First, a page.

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Cleveland’s baseball team takes the field as “Guardians”

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Workers put up Cleveland Guardians signage at Progressive Field in November 2021.

The team changed its name after being pressured to drop branding that many people considered racist. Emilee Chinn/Getty Images

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Besides that new collective bargaining agreement, there’s something else of note in Major League Baseball: The team from Cleveland is now playing under the name “Guardians.” It retired its Native American name and mascot.

So did Washington’s NFL team, which is now known as the Commanders. Economic pressures played a role in turning the corner in a long campaign.

We’ve had strong evidence since the early 2000s that Indian mascots are harmful, said Arianne Eason, a professor of psychology at the University of California, Berkeley.

“More than two decades of research shows that the use of Native mascots decreases Indigenous youth’s self-esteem, community worth and what they hope they can accomplish in the future,” she said.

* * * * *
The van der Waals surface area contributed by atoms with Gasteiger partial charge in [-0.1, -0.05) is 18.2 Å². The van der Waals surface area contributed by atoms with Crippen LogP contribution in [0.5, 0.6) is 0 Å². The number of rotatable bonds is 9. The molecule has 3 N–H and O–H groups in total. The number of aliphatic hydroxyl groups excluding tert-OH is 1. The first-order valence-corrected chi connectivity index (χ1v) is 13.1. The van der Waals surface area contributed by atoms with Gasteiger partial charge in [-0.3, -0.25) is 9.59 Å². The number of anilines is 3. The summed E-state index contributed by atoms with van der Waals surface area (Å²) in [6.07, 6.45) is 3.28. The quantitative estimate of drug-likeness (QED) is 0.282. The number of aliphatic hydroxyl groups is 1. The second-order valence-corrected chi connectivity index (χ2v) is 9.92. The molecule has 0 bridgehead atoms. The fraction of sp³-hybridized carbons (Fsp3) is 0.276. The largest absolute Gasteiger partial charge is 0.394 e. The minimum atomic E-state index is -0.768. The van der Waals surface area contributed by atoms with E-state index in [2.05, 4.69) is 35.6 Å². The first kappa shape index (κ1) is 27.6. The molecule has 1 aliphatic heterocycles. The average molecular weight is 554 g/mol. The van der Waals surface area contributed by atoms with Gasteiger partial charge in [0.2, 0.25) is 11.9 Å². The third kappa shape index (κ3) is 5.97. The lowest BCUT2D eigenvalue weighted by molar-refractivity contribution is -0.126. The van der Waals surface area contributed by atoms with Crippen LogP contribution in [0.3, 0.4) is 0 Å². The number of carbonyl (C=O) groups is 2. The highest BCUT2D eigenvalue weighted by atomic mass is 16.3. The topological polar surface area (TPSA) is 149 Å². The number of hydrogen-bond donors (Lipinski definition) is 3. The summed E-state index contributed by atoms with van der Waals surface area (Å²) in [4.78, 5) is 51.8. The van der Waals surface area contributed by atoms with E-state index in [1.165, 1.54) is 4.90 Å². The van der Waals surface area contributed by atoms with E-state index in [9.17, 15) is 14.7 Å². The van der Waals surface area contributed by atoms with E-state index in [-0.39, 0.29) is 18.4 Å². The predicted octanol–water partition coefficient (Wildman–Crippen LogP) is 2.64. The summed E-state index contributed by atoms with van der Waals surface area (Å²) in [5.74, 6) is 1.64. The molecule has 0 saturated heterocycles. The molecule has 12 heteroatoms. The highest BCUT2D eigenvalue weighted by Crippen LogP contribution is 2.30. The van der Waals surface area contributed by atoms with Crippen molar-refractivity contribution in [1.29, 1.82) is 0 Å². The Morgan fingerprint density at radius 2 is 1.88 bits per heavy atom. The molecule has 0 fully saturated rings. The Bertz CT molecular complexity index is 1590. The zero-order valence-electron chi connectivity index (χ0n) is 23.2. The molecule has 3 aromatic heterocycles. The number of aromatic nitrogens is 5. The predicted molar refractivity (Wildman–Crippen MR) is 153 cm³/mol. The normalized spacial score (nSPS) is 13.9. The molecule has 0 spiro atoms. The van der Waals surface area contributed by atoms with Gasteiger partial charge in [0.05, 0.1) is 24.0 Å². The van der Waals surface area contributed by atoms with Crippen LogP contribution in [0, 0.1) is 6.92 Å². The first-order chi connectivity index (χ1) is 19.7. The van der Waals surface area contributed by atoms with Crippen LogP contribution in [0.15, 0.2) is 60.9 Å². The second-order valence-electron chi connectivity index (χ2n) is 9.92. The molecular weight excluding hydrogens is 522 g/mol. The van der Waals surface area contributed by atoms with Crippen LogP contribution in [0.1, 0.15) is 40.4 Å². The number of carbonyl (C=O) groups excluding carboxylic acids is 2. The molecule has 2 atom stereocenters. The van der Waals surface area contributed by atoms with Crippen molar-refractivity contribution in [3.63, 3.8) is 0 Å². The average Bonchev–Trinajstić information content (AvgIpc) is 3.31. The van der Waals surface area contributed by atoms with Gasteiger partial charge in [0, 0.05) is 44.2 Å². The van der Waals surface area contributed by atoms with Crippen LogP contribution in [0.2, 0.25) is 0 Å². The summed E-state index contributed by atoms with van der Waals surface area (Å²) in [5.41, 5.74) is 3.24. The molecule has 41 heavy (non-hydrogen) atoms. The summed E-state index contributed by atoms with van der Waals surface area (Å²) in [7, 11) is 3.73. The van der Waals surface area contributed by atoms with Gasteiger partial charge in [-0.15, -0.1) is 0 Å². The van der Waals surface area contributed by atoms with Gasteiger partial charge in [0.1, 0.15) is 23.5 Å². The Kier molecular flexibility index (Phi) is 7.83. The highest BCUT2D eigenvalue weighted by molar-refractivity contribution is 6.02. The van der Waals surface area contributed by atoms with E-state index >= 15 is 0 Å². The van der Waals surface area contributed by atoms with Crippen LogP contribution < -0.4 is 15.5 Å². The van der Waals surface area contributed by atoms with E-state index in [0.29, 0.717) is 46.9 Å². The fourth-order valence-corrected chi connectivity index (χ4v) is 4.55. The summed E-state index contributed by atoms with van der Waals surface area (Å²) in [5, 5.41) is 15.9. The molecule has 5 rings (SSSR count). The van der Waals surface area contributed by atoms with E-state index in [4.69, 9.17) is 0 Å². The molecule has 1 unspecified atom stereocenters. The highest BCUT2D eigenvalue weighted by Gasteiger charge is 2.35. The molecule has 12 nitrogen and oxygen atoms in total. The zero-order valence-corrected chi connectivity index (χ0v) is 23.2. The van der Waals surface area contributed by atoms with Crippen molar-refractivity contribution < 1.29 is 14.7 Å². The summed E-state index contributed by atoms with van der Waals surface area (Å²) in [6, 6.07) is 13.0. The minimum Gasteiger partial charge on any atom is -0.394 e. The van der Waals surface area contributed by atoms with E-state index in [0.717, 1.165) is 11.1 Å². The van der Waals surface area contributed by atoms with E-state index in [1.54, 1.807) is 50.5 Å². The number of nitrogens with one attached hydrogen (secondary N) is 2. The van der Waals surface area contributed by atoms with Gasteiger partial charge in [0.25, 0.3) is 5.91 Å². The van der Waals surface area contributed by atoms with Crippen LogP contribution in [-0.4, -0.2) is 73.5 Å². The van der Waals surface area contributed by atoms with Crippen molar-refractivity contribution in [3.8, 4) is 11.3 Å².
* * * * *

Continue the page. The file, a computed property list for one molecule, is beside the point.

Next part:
Eason’s work finds that these mascots also promote racist stereotypes of Native people as “aggressive or savage or primitive.” That can make sports fans feel comfortable dressing up in redface or hurling racist slurs at opposing teams. 

The American Psychological Association called for the retirement of these mascots in 2005, but it took 15 years and a different incentive for some pro teams to make the change. 

“I think we can say conclusively in the end it’s money,” said Kenneth Shropshire, CEO of the Global Sport Institute at Arizona State University. 

In the wake of George Floyd’s murder in 2020, he said, there was a national push to retire racist branding. That put a spotlight on the Washington, D.C., football team. 

“And that motivated a couple of key sponsors — FedEx and Nike — to say, ‘You gotta change the name,'” Shropshire said. And the team did, rather than lose those sponsorship deals. 

Crystal Echo Hawk, a citizen of the Pawnee Nation of Oklahoma and director of IllumiNative, which focuses on media portrayals of Native people, said Black Lives Matter helped advance this issue. 

“The ground had already made fertile, right, and had been sort of sowed and tilled over decades and decades of Native-led organizing.”

She hopes the same combination of social and economic pressure can topple the remaining mascots. “Well, it’s opening day for the Atlanta Braves, and you know we have teams like the Braves, we have teams like the Chicago Blackhawks.”

And nearly 2,000 K-12 schools across the country still use Indian mascots, according to the National Congress of American Indians. 

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